Almost three years ago, in Febraury 2010 (yeah, I know – three years!) the Economist ran a supplement called “The Data Deluge“, about Big Data and how it was transforming businesses all over the world. In the middle of the supplement was an article called ‘Clicking for Gold‘, in which there’s a quote from Tim O’Reilly, who says that companies like Google, Amazon and Facebook ‘…are uncomfortable bringing so much attention to this because it is at the heart of their competitive advantage. Data are the coin of the realm. They have a big lead over other companies that do not ‘get’ this.’ For the intervening time, I’ve been quoting this to telcos all over the world, and they nod their heads, and – for the most part – don’t do much about it.
I think the strength of the book comes not just from the numerous real-life evidence based examples but how the author shows how checklists are not just for simple problems anymore but can also be applied in complex situations, where the focus is not on tasks to-be-done but on communication and sign off. Turns out this social media stuff aligned with something as mundane as a checklist can be very very powerful.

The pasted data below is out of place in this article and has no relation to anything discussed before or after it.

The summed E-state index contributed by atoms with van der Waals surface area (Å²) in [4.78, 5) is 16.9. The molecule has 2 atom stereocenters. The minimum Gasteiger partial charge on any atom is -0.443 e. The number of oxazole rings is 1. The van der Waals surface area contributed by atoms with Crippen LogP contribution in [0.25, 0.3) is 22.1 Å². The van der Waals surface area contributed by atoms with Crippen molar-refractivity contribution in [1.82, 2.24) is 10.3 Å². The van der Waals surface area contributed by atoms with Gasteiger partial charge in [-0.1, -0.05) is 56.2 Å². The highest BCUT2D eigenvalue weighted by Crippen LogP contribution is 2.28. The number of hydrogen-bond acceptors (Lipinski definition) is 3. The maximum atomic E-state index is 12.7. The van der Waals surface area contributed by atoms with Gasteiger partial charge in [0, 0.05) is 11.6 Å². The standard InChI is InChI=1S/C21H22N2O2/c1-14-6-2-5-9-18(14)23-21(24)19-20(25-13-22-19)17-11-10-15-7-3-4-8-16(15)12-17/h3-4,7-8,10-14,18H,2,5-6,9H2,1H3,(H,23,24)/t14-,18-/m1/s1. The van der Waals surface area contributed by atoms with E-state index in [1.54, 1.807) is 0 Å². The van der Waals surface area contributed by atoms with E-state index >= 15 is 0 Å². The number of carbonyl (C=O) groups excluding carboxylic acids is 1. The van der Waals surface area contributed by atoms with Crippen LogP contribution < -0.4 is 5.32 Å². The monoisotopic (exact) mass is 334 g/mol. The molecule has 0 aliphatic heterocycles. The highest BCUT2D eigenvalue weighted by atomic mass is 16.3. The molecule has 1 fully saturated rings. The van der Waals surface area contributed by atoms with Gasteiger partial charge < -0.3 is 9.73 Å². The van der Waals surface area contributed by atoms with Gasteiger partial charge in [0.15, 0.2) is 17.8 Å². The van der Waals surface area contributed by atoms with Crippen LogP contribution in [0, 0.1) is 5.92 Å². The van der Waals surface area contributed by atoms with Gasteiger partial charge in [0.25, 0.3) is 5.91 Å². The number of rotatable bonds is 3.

It is an easy read and I would recommend it heartily to anyone with any outsider experience of complex medicine. For example, did you know the average clinic-based doctor in a single year diagnoses over 250 different conditions and prescribes over 300 different types of medication? No wonder it is so hard to prevent complications.
So where does Einstein fit in to all this. One of my favorite Einstein quotes is
It can scarcely be denied that the supreme goal of all theory is to make the irreducible basic elements as simple and as few as possible without having to surrender the adequate representation of a single datum of experience.
or as it is often paraphrased
Make things as simple as possible, but not simpler.
Turns out that his quote is one of the fundamental constructs for a good checklist.